Pastor Tim Keller has written a new book on forgiveness. He believes the therapeutic age and cancel culture have created a crisis with the Christian practice of forgiveness. He sees therapeutic forgiveness as more of a private emotional practice rather than dealing with one’s own sinful response to being sinned against. And because of our cancel culture, many young people question the need to forgive. They don’t know how to forgive, nor are they even sure they should.
Keller observes, “There’s a cultural moment here where I think forgiveness is very important to talk about. We live in a culture that is very fragmented, polarized, there’s an awful lot of anger, and people are really after each other. Forgiveness is not in the air.”
According to Keller, four actions are involved in real forgiveness:
1) “…Name the trespass truthfully as wrong and punishable, rather than merely excusing it.”
2) “…Identify with the perpetrator as a fellow sinner rather than thinking how different from you he or she is… will their good.”
3) “…Release the wrongdoer from liability by absorbing the debt oneself rather than seeking revenge and paying them back.”
4) “…Aim for reconciliation rather than breaking off the relationship forever.”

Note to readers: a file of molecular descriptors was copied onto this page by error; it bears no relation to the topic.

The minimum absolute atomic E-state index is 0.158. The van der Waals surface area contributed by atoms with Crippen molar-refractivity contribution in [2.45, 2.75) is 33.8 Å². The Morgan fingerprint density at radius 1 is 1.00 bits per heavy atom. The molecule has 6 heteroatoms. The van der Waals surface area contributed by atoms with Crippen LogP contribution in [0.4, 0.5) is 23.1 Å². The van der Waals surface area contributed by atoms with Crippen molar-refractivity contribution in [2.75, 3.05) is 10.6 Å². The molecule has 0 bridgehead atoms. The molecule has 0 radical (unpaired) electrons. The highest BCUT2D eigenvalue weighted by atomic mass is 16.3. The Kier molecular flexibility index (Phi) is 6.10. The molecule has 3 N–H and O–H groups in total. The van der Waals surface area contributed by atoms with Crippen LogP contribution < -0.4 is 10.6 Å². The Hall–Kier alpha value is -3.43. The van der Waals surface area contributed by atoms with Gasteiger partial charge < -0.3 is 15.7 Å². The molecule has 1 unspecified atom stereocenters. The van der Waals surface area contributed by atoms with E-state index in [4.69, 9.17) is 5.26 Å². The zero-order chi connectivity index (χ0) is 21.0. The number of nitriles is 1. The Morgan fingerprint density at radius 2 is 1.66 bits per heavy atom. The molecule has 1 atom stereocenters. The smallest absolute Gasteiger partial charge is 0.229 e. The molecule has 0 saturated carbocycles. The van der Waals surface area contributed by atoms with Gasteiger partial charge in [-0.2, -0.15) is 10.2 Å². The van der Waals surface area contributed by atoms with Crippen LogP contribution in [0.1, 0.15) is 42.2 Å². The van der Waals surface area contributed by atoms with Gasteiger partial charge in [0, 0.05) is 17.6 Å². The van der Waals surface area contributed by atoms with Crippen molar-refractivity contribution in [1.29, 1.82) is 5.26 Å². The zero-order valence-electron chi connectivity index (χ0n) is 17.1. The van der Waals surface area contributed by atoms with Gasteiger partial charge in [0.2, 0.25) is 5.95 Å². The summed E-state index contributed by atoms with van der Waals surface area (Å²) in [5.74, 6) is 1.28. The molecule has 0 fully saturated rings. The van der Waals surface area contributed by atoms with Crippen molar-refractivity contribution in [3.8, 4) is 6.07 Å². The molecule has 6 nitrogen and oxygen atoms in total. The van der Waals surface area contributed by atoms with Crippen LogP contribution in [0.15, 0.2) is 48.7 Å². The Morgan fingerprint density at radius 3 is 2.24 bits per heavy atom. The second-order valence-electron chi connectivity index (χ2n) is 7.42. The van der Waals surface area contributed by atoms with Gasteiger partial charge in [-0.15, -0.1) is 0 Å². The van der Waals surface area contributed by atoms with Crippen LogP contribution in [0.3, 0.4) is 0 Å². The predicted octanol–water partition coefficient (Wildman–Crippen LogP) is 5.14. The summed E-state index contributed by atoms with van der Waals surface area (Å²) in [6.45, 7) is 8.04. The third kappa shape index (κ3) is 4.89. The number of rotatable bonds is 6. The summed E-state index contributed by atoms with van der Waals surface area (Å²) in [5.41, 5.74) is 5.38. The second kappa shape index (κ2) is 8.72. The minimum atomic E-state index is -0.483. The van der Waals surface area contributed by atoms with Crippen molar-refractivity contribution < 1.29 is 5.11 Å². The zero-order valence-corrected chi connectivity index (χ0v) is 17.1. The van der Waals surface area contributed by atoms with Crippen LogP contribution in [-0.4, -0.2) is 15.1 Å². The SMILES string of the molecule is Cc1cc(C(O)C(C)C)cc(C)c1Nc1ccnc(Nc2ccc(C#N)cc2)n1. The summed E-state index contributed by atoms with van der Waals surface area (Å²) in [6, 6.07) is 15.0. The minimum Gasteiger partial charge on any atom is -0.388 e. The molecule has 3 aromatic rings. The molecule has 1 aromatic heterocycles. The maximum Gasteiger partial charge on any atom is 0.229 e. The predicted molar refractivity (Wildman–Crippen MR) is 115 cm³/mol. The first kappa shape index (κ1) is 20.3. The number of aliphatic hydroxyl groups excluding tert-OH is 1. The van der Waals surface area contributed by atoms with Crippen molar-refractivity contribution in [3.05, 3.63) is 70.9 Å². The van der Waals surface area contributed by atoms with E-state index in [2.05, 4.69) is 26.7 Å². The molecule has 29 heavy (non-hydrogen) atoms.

Keller examines common obstacles to forgiveness, including the influence of social media and how today’s therapeutic age focuses on self-interest. He invites readers to consider Christ to better understand how he atoned for sin, and to follow Christ’s example. “Don’t let yourself be twisted. Take in what Jesus Christ has done, put your little story about what people have done to you in the big story of what he did for you, and you’ll have power you need to grant forgiveness.”
My concern in this blog is for men to be learning a “lifestyle of forgiveness.” In the Lord’s Prayer, forgiveness is the only petition repeated: “For if you forgive other people when they sin against you, your heavenly Father will also forgive you” (Matt 6:14). Jesus then warns about living in unforgiveness. “But if you do not forgive others their sins, your Father will not forgive you” (v. 15). A forgiving heart is an open heart. There is no grace for a closed heart that is turned in on itself in bitterness or revenge.
By carrying our sins in his body, Jesus can heal our relational wounds. Those who forgive are the real healers in our culture. “He personally carried away our sins in his own body on the cross so we can be dead to sin and live for what is right. You have been healed by his wounds!” (I Peter 2:24). Paul reminded the Colossians of their calling. “Be even tempered, content with second place, quick to forgive an offense. Forgive as quickly and completely as the Master forgave you.” (Col. 3:12-13 – Message).
I believe God is raising up a whole generation of “strong-hearted” men. These are men who have processed the arrows that have pierced their hearts. They are learning to walk the way of Jesus. “Don’t repay evil for evil. Don’t retaliate when people say unkind things about you. Instead, pay them back with a blessing. That is what God wants you to do, and he will bless you for it” (I Peter 3:9-10). These are the “walking wounded.”
Above all don’t allow yourself to be caught up in the cancel culture. Men with “strong hearts” will not allow themselves to be victims. By the grace of God we move beyond anger and self-pity because Jesus is our healer. “Lord, help us learn better how to forgive – by your grace and power.”